Wade Goodwyn is an NPR National Desk Correspondent covering Texas and the surrounding states.
Reporting since 1991, Goodwyn has covered a wide range of issues, from mass shootings and hurricanes to Republican politics. Whatever it might be, Goodwyn covers the national news emanating from the Lone Star State.
Though a journalist, Goodwyn really considers himself a storyteller. He grew up in a Southern storytelling family and tradition, he considers radio an ideal medium for narrative journalism. While working for a decade as a political organizer in New York City, he began listening regularly to WNYC, which eventually led him to his career as an NPR reporter.
In a recent profile, Goodwyn's voice was described as being "like warm butter melting over BBQ'd sweet corn." But he claims, dubiously, that his writing is just as important as his voice.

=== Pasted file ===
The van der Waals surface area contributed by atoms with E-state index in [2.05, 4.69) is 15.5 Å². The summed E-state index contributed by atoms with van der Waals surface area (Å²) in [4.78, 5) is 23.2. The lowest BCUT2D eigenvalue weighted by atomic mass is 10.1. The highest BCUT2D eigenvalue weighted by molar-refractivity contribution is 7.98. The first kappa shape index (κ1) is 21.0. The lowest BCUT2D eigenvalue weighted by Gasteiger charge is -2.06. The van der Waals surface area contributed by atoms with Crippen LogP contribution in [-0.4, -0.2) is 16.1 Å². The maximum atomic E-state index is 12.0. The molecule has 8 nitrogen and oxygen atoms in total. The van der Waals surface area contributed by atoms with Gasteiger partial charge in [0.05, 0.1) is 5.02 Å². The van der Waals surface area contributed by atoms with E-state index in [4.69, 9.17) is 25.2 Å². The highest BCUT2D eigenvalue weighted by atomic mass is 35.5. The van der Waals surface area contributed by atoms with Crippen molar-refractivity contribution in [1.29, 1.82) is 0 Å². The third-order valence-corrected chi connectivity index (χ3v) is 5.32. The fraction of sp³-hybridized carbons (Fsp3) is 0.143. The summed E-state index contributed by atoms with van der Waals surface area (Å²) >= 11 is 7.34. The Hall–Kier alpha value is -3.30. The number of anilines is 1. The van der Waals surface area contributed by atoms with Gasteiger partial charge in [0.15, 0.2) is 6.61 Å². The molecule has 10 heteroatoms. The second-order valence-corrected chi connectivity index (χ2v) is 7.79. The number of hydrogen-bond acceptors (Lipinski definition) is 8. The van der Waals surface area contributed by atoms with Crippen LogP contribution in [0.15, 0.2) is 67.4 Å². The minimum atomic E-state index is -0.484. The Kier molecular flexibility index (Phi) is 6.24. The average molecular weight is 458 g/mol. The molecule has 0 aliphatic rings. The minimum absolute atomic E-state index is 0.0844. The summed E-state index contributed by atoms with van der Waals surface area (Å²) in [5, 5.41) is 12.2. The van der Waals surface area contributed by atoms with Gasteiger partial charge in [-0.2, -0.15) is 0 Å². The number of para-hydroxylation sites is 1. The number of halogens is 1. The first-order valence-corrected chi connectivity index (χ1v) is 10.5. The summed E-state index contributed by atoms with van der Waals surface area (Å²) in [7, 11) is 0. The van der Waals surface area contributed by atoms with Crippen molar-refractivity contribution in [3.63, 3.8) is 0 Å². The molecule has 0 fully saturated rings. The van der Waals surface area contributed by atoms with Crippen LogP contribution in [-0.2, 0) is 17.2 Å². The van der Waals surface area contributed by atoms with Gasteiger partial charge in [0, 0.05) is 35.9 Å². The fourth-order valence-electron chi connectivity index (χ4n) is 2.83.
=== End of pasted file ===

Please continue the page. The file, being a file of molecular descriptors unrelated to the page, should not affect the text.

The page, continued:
Goodwyn is a graduate of the University of Texas with a degree in history. He lives in Dallas with his famliy.
A new choral work is on tour, based on the life of Tyler Clementi — the college freshman who committed suicide in 2010, after his roommate secretly filmed him in bed with another man.
The latest Federal Election Commission reports shed new light on the political largesse of two Texas businessmen. One has contributed to three active GOP presidential candidates, including a new $1 million check to the superPAC backing Rick Santorum. The other just gave $3 million more to Mitt Romney's superPAC.
A set of 13th-century Byzantine frescoes — plundered after Turkey invaded the island nation and on display in Houston for the last 15 years — is being repatriated. NPR's Wade Goodwyn reports on the closing chapter in what turns out to be a remarkable odyssey.
Fresh off victories in Minnesota, Colorado and Missouri, Republican presidential candidate Rick Santorum campaigned in Texas on Wednesday. He told a small group of pastors, some of them former supporters of Texas Gov. Rick Perry, that he is the true conservative left to challenge Mitt Romney.